To Read or Not to Read
There's a very old Hollywood joke that asks, “Why don't studio executives read scripts themselves?” The answer is: “Because their lips get tired.” Across the industry, studios and production companies receive thousands of script submissions annually. For various reasons, most of them will be something a studio can't use, and it would be a waste of resources for a highly paid studio executive to spend her time reading every submission. Instead studios hire story analysts or script readers for the initial “weeding out” process.
The position of story analyst can be as varied as the budget of the company employing them. Larger studios will hire union members, per their obligation as a guild signatory. A union story analyst can receive $25 to $40 per hour as a full-time employee. Some production companies and agencies hire freelance readers, sometimes for as little as $10 an hour but usually at around $50 per script.
It's not unusual for an executive's assistant or unpaid intern to provide the services of a story analyst as a favor to the company, and as a way to demonstrate a knowledge of production and development requirements.
After reading the script, the story analyst writes up a thorough summary and critique, called coverage. If the coverage is positive, the script moves up the development ladder with the coverage attached for everyone else to read. It's widely suspected that most script readers are unemployed screenwriters taking out their frustrations on the scripts they're hired to read.
The truth is, script readers want to impress their bosses just as much as anyone else would. They want to find that one great script. As a writer or filmmaker, be assured that these individuals can be your allies, carrying your banner through the halls, trumpeting your brilliance and insisting (as far as they can) that the studio make your film. Some people consider script readers to be a screenwriter's worst enemy, but you're better off making them your best friend.
When submitting your script for consideration, it's an industry standard that you fasten it with two or three brass brads. When fastening brads, fold the flat points outward, then doubled-back under themselves. This will prevent brads from snagging on the reader's clothes, other papers, car upholstery, or anything that might put the reader in a bad mood while reading your script.
The Upshot of Coverage
The coverage of any material done by a script reader is a summary of material a production company is considering buying. The material itself can be a script, a treatment, a manuscript, a short story, a comic book, a magazine article — just about anything. The 1986 blockbuster action film Top Gun was inspired by an article about the United States Navy's flight training school, written by Ehud Yonay for California Magazine.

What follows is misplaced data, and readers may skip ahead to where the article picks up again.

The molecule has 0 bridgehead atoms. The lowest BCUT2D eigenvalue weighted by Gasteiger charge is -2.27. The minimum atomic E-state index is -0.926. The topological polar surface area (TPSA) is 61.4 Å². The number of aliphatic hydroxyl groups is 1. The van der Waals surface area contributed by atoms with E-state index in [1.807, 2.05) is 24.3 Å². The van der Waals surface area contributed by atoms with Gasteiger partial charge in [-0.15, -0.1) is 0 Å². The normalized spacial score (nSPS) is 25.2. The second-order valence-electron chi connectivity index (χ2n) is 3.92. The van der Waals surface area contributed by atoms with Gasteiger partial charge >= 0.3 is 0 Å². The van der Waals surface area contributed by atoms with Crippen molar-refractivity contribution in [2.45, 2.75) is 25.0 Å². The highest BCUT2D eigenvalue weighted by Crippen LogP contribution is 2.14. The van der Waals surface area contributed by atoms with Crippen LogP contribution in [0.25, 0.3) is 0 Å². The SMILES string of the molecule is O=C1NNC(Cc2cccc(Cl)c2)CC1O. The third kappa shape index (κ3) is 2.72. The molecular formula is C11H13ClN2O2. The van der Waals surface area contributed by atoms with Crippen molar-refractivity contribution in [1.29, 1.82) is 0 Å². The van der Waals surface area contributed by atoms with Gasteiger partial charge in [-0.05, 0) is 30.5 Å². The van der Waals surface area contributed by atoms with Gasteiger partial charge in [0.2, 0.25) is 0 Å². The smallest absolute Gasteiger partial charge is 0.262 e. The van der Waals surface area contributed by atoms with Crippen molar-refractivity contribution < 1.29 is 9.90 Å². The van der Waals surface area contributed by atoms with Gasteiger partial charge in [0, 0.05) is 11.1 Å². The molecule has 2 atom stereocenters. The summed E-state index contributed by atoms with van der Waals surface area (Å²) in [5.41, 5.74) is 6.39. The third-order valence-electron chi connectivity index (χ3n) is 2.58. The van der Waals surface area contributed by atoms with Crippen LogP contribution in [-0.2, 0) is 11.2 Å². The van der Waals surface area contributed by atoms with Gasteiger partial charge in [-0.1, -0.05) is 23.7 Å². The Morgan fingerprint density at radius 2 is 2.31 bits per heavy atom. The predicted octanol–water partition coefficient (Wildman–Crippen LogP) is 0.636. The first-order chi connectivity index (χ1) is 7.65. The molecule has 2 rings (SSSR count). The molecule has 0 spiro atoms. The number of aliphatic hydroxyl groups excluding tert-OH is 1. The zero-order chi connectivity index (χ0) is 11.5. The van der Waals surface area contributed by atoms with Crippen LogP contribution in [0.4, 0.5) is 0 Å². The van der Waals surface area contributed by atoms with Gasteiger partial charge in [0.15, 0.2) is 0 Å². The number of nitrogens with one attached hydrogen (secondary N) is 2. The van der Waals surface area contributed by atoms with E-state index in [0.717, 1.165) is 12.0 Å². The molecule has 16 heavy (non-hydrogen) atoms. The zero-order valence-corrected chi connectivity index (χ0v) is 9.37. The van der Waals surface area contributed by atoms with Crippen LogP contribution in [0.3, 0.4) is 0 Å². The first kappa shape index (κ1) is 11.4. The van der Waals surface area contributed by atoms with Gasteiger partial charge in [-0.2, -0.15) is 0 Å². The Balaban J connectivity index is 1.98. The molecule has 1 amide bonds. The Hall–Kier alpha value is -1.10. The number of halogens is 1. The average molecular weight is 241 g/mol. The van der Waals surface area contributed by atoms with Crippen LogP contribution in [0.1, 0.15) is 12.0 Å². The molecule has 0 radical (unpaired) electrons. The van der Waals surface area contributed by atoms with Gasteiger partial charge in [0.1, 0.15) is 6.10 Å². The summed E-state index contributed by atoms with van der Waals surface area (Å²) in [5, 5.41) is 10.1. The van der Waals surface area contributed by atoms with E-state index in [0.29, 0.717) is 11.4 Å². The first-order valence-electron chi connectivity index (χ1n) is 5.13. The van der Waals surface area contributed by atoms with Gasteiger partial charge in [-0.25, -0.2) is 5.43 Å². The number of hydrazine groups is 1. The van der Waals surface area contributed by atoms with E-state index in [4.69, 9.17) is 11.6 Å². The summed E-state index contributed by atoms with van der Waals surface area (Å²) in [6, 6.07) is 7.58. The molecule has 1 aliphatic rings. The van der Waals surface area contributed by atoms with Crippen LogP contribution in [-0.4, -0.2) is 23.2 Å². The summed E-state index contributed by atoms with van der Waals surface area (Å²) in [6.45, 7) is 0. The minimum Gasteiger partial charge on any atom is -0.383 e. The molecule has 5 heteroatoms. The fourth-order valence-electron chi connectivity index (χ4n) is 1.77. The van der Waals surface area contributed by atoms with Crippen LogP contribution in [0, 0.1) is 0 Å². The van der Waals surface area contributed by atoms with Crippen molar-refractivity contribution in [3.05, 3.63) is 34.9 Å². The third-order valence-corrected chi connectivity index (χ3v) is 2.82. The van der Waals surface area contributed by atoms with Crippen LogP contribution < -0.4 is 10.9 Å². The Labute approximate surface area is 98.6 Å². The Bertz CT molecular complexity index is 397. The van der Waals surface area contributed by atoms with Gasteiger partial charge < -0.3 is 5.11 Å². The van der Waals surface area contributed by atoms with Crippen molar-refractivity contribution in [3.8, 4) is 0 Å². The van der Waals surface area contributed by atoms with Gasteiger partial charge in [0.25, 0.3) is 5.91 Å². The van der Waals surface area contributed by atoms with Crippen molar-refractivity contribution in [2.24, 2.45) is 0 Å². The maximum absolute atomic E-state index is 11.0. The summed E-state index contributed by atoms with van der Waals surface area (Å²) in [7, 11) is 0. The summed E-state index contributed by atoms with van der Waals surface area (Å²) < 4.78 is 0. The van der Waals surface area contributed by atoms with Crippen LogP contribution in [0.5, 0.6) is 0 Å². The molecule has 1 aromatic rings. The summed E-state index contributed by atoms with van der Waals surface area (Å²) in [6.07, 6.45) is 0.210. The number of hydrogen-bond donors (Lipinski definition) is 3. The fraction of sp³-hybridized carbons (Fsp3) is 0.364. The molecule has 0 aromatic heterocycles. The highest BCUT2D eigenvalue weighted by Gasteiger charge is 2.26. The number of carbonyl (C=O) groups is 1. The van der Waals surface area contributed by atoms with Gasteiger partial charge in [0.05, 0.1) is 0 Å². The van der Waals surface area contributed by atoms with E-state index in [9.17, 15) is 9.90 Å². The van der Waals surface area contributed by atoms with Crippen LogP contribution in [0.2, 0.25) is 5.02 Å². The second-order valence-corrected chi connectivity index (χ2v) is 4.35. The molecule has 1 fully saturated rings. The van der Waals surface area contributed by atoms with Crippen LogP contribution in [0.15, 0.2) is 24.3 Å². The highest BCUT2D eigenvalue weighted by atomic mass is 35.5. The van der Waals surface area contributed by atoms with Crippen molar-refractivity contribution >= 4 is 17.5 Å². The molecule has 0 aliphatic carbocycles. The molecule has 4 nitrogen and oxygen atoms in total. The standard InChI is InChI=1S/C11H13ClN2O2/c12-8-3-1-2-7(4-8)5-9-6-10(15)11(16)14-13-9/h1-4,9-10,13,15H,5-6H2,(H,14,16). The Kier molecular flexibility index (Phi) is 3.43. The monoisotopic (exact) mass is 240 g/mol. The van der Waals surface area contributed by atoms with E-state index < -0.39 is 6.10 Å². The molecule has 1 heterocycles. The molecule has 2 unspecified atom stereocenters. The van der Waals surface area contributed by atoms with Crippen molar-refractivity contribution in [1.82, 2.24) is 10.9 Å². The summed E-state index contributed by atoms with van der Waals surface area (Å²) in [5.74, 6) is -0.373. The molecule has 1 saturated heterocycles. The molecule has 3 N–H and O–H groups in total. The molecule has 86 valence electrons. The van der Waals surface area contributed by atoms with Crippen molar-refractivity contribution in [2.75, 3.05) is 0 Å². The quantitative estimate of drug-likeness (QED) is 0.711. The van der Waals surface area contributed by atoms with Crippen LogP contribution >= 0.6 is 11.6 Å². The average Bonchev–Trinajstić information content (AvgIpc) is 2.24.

Different production companies require different styles for their coverage, but most of them include the following:
Title of the submission
Name of the author or authors
Length of the material (in pages)
Locations (usually in very general terms — e.g., Los Angeles freeway or Arizona desert)
Budget (low, medium, high)
Time period in which the story takes place
Date when the reading was done
Logline (a one-sentence synopsis of the material)
Summary (one or two sentences summarizing the reader's reaction to the material)
Recommendation (typically the script is classified with a “pass,” “consider,” or “recommend” followed by a checklist of attributes such as premise, structure, and dialogue)
Synopsis (a full breakdown of the major elements of the story, usually several paragraphs long)
Comments (the reader's impressions and recommendations about the material, specifically in regard to strengths and weaknesses)
Conclusion (usually a short paragraph specifying the reasons for the reader's recommendation)
If the script reader recommends the material, it's passed up to her boss, along with the coverage. That person then reviews the material and the coverage before deciding if it should be recommended further. Depending on the size of the production company, the coverage could follow the material through several levels before ultimately being accepted or rejected.
If a script reader likes a concept but isn't impressed with the actual writing, she can recommend the script, but not its writer. The reverse also holds true. The reader may like a particular writer's style, but not the material itself. In either of those situations, script coverage can be passed on for further consideration.
If the material is given a “pass” at any point, both the material and the coverage are kept on file and tracked. Sometimes old scripts are rescued from files years later by a development executive looking for hidden treasure.
Unfortunately, the opposite also occurs. Bad coverage can haunt a script for months or years as it makes its way around town, and it's nearly impossible to get past it once a few companies keep track of the same poor results. Oftentimes, the only clue a writer has of this scenario is continual rejection by production companies. If you find yourself in that situation, it may be best to put that script away and try a new one.